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Morning Rounds Megan Thielking

Trump gears up for a speech at HHS today

President Trump is slated to give a speech this afternoon at HHS — and lobbyists and experts tell STAT it'll be centered around high prescription drug costs. The remarks come hot on the heels of two big drug pricing wins by the Trump administration. Last week, HHS announced plans to require drug companies to include prices in their TV ads. And earlier this month, the president signed a bill into law that bans gag clauses, which stop pharmacists from telling customers when it's cheaper to pay for a drug without using their insurance. 

FDA approves new, fast-acting flu drug

The FDA has approved the first new flu drug with a novel way of working in nearly 20 years. The drug — called Xofluza — is already licensed in Japan and is being brought to the U.S. market by Genentech. It’s a fast-acting pill taken in a single dose soon after symptoms set in. It’s not clear yet how much people will have to pay for the drug, but the company says the wholesale price will be $150. The approval comes just in time for flu season, which is likely to kick into gear in the coming weeks.

Experts recommend hepatitis A vaccine for people who are homeless

A U.S. advisory committee on immunizations just recommended for the first time that people who are homeless routinely be vaccinated against hepatitis A. The infectious disease can be spread through tainted food, water, or needles used to inject drugs. It's rare in the U.S., but has proven to be a problem among people who are homeless and sometimes live in encampments. Last fall, a hepatitis A outbreak primarily among people who were homeless in San Diego led to more than 400 hospitalizations and 20 deaths. A massive vaccination effort helped to end the outbreak.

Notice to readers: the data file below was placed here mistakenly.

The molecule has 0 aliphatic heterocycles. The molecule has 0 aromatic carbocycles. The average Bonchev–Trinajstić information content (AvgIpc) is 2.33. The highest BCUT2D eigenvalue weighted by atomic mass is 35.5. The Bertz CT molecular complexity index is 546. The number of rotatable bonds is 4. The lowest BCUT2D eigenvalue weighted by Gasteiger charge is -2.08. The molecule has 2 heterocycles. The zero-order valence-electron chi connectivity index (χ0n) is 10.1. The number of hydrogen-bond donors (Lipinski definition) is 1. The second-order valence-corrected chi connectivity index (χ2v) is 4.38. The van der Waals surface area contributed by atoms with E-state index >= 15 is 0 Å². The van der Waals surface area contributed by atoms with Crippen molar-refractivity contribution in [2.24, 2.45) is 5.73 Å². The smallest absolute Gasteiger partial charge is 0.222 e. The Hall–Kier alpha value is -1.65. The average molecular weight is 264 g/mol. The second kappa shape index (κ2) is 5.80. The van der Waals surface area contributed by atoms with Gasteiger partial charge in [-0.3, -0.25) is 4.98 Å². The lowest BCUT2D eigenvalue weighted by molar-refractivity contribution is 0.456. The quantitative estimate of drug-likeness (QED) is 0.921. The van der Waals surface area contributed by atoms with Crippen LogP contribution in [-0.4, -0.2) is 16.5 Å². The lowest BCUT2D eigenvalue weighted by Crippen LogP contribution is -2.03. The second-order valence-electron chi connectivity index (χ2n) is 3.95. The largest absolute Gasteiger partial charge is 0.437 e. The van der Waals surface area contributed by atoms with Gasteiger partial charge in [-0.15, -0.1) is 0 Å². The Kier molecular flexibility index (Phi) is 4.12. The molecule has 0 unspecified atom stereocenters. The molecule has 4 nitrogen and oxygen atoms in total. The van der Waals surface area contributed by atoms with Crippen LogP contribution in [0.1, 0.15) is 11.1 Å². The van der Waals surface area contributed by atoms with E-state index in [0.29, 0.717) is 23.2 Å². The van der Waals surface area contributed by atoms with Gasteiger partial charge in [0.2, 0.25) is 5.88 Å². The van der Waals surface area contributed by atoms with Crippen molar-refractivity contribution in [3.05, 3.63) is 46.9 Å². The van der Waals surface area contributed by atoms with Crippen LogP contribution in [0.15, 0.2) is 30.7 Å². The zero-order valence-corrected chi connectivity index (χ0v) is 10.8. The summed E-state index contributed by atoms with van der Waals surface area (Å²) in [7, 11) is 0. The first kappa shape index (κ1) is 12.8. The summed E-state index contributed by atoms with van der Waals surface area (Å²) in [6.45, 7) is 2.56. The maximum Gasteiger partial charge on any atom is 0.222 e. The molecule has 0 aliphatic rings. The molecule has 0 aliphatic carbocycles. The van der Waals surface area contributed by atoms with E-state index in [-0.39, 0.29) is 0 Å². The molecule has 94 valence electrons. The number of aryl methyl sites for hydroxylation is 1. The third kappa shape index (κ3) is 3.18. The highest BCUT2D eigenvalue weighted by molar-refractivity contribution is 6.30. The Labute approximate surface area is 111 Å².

Inside STAT: Epilepsy, my life-threatening condition, is not your ‘undue burden’

(molly ferguson for stat)

James is a teenager with epilepsy who was accepted to this year's freshman class at Notre Dame, his top choice. But he's not going, because his request for a single room — his neurologist told the school that "consistent, uninterrupted" sleep was critical to lowering his seizure risk — was denied. In a letter to James, the school acknowledged the concerns of his neurologist, but said the request would "create an unreasonable burden." In a new First Opinion for STAT, journalist Kurt Eichenwald — who himself has epilepsy and has reviewed James's case — recounts his experience being dismissed from college after having seizures in public. Read here

Study suggests body cooling doesn't benefit brain injury patients

A new study adds fuel to the long-running debate about the practice of dramatically cooling the body down in a bid to treat brain injury. In the new randomized trial — which spanned seven years and several countries — patients either received cold IV fluids in the ambulance and cold body wraps in the ER and ICU or just standard care. There wasn’t any difference between the groups when it came to living independently after recovery. Because cooling requires valuable time from hospital staff and can raise the risk other health problems, the authors argue it shouldn’t be used in patients with brain injuries.

How often does pollution send people to the ER? 

New research ties millions of ER visits around the world each year to pollution. It’s well-documented that breathing contaminated air can trigger asthma attacks. But in the new study, researchers set out to quantify how often that happens by looking at ER visits for asthma in 54 countries and Hong Kong, then combined that with global pollution data pulled from satellites and information on the relationship between pollution exposure and asthma. The big-picture finding: Between 9 and 23 million ER visits each year might be triggered by ozone, and another 5 to 10 million are liked to fine particulate matter. About half of ER trips tied to contaminated air were in South and East Asia. 

What to read around the web today

  • Knocking on doors to get opioid overdose survivors into treatment. NPR
  • Who killed the billionaire founder of a generic drug empire? Bloomberg
  • Gottlieb ‘extremely worried’ about how to pay for CAR-T therapies. STAT Plus
  • This thermometer tells you your temperature, then tells firms where to advertise. New York Times

Thanks for reading! More tomorrow,


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Thursday, October 25, 2018


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